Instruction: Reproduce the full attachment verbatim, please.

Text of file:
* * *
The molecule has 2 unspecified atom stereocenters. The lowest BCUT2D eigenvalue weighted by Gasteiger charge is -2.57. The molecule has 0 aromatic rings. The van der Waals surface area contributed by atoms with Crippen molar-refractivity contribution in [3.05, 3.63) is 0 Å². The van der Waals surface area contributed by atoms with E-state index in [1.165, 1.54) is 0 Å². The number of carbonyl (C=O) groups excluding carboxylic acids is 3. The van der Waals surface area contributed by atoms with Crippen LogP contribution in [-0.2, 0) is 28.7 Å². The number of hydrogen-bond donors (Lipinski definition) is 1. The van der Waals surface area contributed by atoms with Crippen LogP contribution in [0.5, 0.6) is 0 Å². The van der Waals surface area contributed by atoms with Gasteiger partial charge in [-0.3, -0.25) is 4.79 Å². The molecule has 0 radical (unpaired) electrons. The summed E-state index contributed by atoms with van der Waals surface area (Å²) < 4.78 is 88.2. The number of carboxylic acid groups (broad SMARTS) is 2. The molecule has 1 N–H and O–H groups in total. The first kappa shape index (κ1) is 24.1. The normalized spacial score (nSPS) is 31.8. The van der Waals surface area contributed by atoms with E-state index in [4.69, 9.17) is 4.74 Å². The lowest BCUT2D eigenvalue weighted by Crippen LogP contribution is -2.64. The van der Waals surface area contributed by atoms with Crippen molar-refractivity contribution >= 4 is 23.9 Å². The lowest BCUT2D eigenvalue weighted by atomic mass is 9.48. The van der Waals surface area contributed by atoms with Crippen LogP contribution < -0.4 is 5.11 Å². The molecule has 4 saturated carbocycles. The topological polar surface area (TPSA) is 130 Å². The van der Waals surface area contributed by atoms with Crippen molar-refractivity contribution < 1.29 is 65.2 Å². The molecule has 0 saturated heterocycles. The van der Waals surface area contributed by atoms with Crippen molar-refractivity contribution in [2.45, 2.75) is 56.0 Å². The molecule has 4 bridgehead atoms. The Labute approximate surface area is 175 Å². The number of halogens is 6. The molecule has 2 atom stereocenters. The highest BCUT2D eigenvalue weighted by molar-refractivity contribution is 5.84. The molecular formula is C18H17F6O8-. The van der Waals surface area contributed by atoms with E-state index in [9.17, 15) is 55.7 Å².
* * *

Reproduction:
The molecule has 2 unspecified atom stereocenters. The lowest BCUT2D eigenvalue weighted by Gasteiger charge is -2.57. The molecule has 0 aromatic rings. The van der Waals surface area contributed by atoms with Crippen molar-refractivity contribution in [3.05, 3.63) is 0 Å². The van der Waals surface area contributed by atoms with E-state index in [1.165, 1.54) is 0 Å². The number of carbonyl (C=O) groups excluding carboxylic acids is 3. The van der Waals surface area contributed by atoms with Crippen LogP contribution in [-0.2, 0) is 28.7 Å². The number of hydrogen-bond donors (Lipinski definition) is 1. The van der Waals surface area contributed by atoms with Crippen LogP contribution in [0.5, 0.6) is 0 Å². The van der Waals surface area contributed by atoms with Gasteiger partial charge in [-0.3, -0.25) is 4.79 Å². The molecule has 0 radical (unpaired) electrons. The summed E-state index contributed by atoms with van der Waals surface area (Å²) < 4.78 is 88.2. The number of carboxylic acid groups (broad SMARTS) is 2. The molecule has 1 N–H and O–H groups in total. The first kappa shape index (κ1) is 24.1. The normalized spacial score (nSPS) is 31.8. The van der Waals surface area contributed by atoms with E-state index in [4.69, 9.17) is 4.74 Å². The lowest BCUT2D eigenvalue weighted by Crippen LogP contribution is -2.64. The van der Waals surface area contributed by atoms with Crippen molar-refractivity contribution >= 4 is 23.9 Å². The lowest BCUT2D eigenvalue weighted by atomic mass is 9.48. The van der Waals surface area contributed by atoms with Crippen LogP contribution < -0.4 is 5.11 Å². The molecule has 4 saturated carbocycles. The topological polar surface area (TPSA) is 130 Å². The van der Waals surface area contributed by atoms with Crippen molar-refractivity contribution < 1.29 is 65.2 Å². The molecule has 0 saturated heterocycles. The van der Waals surface area contributed by atoms with Crippen molar-refractivity contribution in [2.45, 2.75) is 56.0 Å². The molecule has 4 bridgehead atoms. The Labute approximate surface area is 175 Å². The number of halogens is 6. The molecule has 2 atom stereocenters. The highest BCUT2D eigenvalue weighted by molar-refractivity contribution is 5.84. The molecular formula is C18H17F6O8-. The van der Waals surface area contributed by atoms with E-state index in [9.17, 15) is 55.7 Å².